New York City’s pioneering fossil fuel divestment RFP [request for proposal], which was put to the market last month, attracted leading ESG and investment figures to a meeting at this week at New York City Comptroller Scott Stringer’s offices.
Last month, Stringer’s office, which oversees the City’s $191bn public pension assets, said in an RFP that it is looking to “identify a firm or firms” to provide “investment analysis, evaluation, and advice” on developing “a comprehensive and prudent divestment strategy to preserve the retirement funds of City employees and address climate change risks, consistent with fiduciary duty”.
Mark Campanale, Founder of Carbon Tracker, the influential climate think tank behind ‘stranded assets and ‘unburnable carbon’ was among those at the ‘pre-proposal conference” on Tuesday.
He was joined by HSBC Asset Management’s Americas CEO Deborah Hazell and Boston-based SRI firm Trillium Asset Management’s CEO Matthew Patsky.
BlackRock, Goldman Sachs, Impax Asset Management and RBC Global Asset Management were among the other asset managers to attend.
ESG stalwart Cary Krosinsky’s firm Real Impact Tracker was represented by co-founder Patrick Reed.
Krosinsky is also currently a member of New York State Comptroller Thomas DiNapoli’s decarbonisation advisory panel, which is chaired by Joy Williams, former climate risk specialist at Canada’s Ontario Teachers’ Pension Plan.
DiNapoli has faced increasing pressure to exclude fossil fuels from the $209bn public pension pot he oversees after Stringer’s announcement last January that the City’s five funds would be the first in the US to explore divesting their estimated $5bn in fossil fuel holdings.ESG data providers Trucost and Sustainalytics also attended.S&P Dow Jones, which bought environmental specialist Trucost in 2016, was the only index provider to attend the meeting, according to the list released by Stringer’s office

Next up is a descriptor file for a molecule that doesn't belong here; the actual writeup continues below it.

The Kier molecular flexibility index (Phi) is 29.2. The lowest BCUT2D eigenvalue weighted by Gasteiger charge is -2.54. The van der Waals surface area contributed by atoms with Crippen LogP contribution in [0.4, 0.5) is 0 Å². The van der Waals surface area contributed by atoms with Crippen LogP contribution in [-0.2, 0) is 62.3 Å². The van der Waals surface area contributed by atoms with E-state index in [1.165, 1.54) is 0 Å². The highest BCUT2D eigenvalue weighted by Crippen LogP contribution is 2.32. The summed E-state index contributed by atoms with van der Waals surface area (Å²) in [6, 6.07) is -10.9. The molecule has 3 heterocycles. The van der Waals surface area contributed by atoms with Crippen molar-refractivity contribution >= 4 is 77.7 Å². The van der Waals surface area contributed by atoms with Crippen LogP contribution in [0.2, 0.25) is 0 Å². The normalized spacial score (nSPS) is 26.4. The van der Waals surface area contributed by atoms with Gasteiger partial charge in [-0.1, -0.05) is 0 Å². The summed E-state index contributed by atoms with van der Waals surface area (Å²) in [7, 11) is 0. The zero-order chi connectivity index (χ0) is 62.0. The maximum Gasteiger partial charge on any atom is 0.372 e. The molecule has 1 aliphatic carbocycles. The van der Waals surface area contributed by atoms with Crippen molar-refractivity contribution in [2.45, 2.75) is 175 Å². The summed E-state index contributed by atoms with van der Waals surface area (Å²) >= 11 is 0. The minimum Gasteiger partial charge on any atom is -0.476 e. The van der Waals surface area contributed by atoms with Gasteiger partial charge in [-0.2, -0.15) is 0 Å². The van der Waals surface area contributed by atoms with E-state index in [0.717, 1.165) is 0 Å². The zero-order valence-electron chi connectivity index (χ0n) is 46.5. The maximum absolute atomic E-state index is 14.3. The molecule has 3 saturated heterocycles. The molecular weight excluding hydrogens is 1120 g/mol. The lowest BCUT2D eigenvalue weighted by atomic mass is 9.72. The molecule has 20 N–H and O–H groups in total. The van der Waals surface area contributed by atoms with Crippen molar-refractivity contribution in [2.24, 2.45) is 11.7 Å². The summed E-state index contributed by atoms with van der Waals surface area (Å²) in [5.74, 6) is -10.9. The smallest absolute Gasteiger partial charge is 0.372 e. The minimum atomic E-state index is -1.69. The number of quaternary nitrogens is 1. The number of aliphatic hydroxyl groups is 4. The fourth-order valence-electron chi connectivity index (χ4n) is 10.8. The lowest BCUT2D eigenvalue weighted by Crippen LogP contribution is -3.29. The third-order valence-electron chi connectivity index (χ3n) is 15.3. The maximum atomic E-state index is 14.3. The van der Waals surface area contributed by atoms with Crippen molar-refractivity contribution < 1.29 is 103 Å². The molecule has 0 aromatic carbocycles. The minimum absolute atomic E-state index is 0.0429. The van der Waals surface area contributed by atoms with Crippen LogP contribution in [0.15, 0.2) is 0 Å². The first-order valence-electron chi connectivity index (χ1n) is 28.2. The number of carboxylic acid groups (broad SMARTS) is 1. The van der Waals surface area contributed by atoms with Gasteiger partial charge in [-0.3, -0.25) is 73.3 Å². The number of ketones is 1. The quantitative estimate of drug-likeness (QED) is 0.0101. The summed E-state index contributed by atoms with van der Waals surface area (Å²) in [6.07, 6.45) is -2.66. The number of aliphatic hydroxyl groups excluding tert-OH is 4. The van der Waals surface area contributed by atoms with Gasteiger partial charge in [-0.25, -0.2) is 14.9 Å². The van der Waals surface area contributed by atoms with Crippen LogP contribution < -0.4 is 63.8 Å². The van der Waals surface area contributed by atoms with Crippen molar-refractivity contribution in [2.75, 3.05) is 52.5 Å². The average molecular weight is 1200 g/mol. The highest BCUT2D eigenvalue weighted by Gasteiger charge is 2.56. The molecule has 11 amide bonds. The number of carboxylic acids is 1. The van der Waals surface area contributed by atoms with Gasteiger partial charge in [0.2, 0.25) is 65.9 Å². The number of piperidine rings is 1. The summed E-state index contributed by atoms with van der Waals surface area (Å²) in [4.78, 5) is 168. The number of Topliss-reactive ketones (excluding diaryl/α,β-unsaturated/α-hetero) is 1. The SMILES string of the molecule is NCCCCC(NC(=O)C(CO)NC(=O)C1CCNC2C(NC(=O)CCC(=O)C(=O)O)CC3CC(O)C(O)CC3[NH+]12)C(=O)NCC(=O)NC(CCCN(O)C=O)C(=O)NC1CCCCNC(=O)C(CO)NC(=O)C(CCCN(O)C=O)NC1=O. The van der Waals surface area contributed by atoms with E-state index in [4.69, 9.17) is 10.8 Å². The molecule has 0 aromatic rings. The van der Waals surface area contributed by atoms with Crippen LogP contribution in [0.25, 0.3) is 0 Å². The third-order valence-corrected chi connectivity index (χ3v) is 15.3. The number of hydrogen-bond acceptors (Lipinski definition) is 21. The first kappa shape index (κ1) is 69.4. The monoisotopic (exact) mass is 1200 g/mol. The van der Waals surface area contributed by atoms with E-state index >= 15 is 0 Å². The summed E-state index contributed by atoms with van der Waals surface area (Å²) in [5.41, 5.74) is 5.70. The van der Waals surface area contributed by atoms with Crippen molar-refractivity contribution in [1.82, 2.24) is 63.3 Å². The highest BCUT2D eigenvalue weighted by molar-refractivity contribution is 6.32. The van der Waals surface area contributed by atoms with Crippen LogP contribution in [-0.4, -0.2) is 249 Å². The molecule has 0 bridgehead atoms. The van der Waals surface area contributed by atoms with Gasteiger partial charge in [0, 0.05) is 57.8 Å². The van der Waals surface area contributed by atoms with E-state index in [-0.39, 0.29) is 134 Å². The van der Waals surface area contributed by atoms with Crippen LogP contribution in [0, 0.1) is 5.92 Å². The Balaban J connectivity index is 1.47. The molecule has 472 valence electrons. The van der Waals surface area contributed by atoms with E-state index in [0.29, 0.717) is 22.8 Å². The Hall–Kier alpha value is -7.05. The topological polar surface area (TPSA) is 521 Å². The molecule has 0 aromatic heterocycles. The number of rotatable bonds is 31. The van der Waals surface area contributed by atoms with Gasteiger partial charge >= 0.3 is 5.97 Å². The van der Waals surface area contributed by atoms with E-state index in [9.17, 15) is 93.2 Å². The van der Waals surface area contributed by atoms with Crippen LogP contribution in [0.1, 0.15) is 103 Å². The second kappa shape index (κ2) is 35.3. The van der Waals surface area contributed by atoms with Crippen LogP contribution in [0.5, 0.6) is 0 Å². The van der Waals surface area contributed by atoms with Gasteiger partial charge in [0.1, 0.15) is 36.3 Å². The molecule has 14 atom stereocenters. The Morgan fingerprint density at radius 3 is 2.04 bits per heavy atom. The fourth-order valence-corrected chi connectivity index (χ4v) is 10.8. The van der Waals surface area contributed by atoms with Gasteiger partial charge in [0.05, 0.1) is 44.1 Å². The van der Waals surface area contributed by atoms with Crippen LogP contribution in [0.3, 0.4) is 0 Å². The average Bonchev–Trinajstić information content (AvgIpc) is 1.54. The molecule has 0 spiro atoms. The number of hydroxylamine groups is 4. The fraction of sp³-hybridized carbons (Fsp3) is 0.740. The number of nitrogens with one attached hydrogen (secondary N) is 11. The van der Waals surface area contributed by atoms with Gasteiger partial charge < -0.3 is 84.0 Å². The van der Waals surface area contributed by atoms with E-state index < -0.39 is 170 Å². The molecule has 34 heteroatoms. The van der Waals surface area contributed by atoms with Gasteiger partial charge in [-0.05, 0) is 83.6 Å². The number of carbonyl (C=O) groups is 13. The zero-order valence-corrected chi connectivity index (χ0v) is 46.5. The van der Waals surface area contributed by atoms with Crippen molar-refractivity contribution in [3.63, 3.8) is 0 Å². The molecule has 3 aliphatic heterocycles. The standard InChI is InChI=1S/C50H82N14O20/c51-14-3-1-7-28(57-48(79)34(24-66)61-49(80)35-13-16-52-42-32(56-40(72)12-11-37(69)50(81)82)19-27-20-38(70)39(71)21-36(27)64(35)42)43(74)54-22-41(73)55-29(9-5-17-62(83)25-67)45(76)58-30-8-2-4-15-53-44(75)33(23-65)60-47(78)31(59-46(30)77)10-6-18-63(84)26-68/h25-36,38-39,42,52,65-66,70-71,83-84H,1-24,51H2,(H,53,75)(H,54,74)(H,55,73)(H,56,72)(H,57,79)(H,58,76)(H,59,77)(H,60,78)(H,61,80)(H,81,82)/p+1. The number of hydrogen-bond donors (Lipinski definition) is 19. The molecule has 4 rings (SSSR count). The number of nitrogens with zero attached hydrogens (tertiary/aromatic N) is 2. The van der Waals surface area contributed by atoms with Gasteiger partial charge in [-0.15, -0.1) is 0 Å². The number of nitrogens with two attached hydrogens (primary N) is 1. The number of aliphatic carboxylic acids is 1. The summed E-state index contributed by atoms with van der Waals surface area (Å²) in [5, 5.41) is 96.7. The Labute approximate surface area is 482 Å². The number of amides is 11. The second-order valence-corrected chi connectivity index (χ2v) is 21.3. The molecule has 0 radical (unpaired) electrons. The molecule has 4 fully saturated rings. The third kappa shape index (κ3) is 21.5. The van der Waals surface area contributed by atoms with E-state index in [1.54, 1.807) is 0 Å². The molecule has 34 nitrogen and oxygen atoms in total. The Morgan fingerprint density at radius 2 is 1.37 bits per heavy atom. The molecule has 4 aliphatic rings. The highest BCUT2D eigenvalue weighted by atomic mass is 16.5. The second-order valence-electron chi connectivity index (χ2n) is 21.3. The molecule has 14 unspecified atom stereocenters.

Institutional Shareholder Services (ISS), which has bolstered its sustainability offering in the last few years with several acquisitions, was also in attendance.
Stringer’s office also released a list minority and women owned investment firms (MWBE) firms it has identified or have expressed an interest in the RFP.
A provision of the document is that the successful bidder(s) must “use its best efforts” to ensure that 10% of the contract’s value goes to minority and women owned businesses.
The document also revealed, however, that only three of the five funds overseen by Stringer – representing 70% of the City’s pension assets – are now participating in the process.
They are New York City Employees’ Retirement System, the Teachers’ Retirement System of the City of New York, and the New York City Board of Education Retirement System.
The New York City Police Pension Fund and the New York City Fire Pension Fund are not named.
All three participating pension systems will “seek legal advice” on any “contemplated divestment strategy or plan”, to ensure that it is consistent with their “fiduciary duty”, the document also explains.
The successful applicants will be given a year-long contract, with an option to renew for up to two additional years, to develop the divestment strategy. The contract is anticipated to begin this December.
The deadline for proposals is February 8.